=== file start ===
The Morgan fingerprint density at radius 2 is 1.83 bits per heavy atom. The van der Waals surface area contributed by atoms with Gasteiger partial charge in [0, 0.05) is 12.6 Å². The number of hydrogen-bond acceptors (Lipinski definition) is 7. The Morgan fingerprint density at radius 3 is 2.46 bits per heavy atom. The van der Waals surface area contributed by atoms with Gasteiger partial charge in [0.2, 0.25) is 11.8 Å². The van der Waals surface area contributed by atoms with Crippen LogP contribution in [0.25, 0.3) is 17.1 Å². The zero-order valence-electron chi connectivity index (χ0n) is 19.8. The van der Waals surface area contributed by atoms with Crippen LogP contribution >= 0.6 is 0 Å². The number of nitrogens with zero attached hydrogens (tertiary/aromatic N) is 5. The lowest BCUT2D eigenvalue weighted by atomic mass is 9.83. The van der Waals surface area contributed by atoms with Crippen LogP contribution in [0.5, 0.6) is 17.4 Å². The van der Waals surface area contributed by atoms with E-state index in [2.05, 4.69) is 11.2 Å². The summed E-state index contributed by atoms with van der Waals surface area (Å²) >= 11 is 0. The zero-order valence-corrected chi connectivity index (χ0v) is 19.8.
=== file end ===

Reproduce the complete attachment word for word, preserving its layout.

The Morgan fingerprint density at radius 2 is 1.83 bits per heavy atom. The van der Waals surface area contributed by atoms with Gasteiger partial charge in [0, 0.05) is 12.6 Å². The number of hydrogen-bond acceptors (Lipinski definition) is 7. The Morgan fingerprint density at radius 3 is 2.46 bits per heavy atom. The van der Waals surface area contributed by atoms with Gasteiger partial charge in [0.2, 0.25) is 11.8 Å². The van der Waals surface area contributed by atoms with Crippen LogP contribution in [0.25, 0.3) is 17.1 Å². The zero-order valence-electron chi connectivity index (χ0n) is 19.8. The van der Waals surface area contributed by atoms with Crippen LogP contribution >= 0.6 is 0 Å². The number of nitrogens with zero attached hydrogens (tertiary/aromatic N) is 5. The lowest BCUT2D eigenvalue weighted by atomic mass is 9.83. The van der Waals surface area contributed by atoms with Crippen LogP contribution in [0.5, 0.6) is 17.4 Å². The van der Waals surface area contributed by atoms with E-state index in [2.05, 4.69) is 11.2 Å². The summed E-state index contributed by atoms with van der Waals surface area (Å²) >= 11 is 0. The zero-order valence-corrected chi connectivity index (χ0v) is 19.8.